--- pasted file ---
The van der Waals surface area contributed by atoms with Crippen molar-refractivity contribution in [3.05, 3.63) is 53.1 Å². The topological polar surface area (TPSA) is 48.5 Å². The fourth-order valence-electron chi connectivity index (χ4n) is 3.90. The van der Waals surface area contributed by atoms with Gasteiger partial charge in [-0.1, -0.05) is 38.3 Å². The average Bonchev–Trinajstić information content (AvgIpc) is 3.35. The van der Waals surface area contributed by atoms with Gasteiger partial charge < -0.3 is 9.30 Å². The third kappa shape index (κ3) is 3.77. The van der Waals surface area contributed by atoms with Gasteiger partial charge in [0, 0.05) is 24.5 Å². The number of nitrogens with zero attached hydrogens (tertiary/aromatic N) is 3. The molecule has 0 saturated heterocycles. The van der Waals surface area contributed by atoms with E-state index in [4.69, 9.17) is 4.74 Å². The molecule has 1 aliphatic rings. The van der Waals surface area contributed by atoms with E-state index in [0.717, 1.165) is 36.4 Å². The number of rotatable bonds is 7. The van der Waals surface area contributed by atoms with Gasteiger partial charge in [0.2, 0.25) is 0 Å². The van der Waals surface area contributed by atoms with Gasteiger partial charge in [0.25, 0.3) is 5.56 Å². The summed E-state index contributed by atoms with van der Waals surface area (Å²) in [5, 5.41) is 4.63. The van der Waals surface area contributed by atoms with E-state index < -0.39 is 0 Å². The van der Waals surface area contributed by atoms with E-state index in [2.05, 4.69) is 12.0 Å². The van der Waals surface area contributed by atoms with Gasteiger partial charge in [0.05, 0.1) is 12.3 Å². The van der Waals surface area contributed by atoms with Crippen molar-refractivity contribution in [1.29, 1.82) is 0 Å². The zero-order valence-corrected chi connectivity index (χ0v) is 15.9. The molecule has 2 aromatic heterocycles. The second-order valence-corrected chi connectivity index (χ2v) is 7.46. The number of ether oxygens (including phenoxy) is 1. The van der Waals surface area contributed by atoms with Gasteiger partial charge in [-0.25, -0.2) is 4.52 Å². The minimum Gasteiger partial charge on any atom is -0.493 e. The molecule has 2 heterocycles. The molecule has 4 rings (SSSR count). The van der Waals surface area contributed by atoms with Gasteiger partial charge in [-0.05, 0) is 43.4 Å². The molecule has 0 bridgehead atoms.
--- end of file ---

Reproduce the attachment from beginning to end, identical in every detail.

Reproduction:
The van der Waals surface area contributed by atoms with Crippen molar-refractivity contribution in [3.05, 3.63) is 53.1 Å². The topological polar surface area (TPSA) is 48.5 Å². The fourth-order valence-electron chi connectivity index (χ4n) is 3.90. The van der Waals surface area contributed by atoms with Gasteiger partial charge in [-0.1, -0.05) is 38.3 Å². The average Bonchev–Trinajstić information content (AvgIpc) is 3.35. The van der Waals surface area contributed by atoms with Gasteiger partial charge < -0.3 is 9.30 Å². The third kappa shape index (κ3) is 3.77. The van der Waals surface area contributed by atoms with Gasteiger partial charge in [0, 0.05) is 24.5 Å². The number of nitrogens with zero attached hydrogens (tertiary/aromatic N) is 3. The molecule has 0 saturated heterocycles. The van der Waals surface area contributed by atoms with E-state index in [4.69, 9.17) is 4.74 Å². The molecule has 1 aliphatic rings. The van der Waals surface area contributed by atoms with E-state index in [0.717, 1.165) is 36.4 Å². The number of rotatable bonds is 7. The van der Waals surface area contributed by atoms with Gasteiger partial charge in [0.2, 0.25) is 0 Å². The van der Waals surface area contributed by atoms with Gasteiger partial charge in [0.25, 0.3) is 5.56 Å². The summed E-state index contributed by atoms with van der Waals surface area (Å²) in [5, 5.41) is 4.63. The van der Waals surface area contributed by atoms with E-state index < -0.39 is 0 Å². The van der Waals surface area contributed by atoms with E-state index in [2.05, 4.69) is 12.0 Å². The van der Waals surface area contributed by atoms with Gasteiger partial charge in [0.05, 0.1) is 12.3 Å². The van der Waals surface area contributed by atoms with Crippen molar-refractivity contribution in [1.29, 1.82) is 0 Å². The zero-order valence-corrected chi connectivity index (χ0v) is 15.9. The molecule has 2 aromatic heterocycles. The second-order valence-corrected chi connectivity index (χ2v) is 7.46. The number of ether oxygens (including phenoxy) is 1. The van der Waals surface area contributed by atoms with Gasteiger partial charge in [-0.25, -0.2) is 4.52 Å². The minimum Gasteiger partial charge on any atom is -0.493 e. The molecule has 2 heterocycles. The molecule has 4 rings (SSSR count). The van der Waals surface area contributed by atoms with Gasteiger partial charge in [-0.05, 0) is 43.4 Å². The molecule has 0 bridgehead atoms.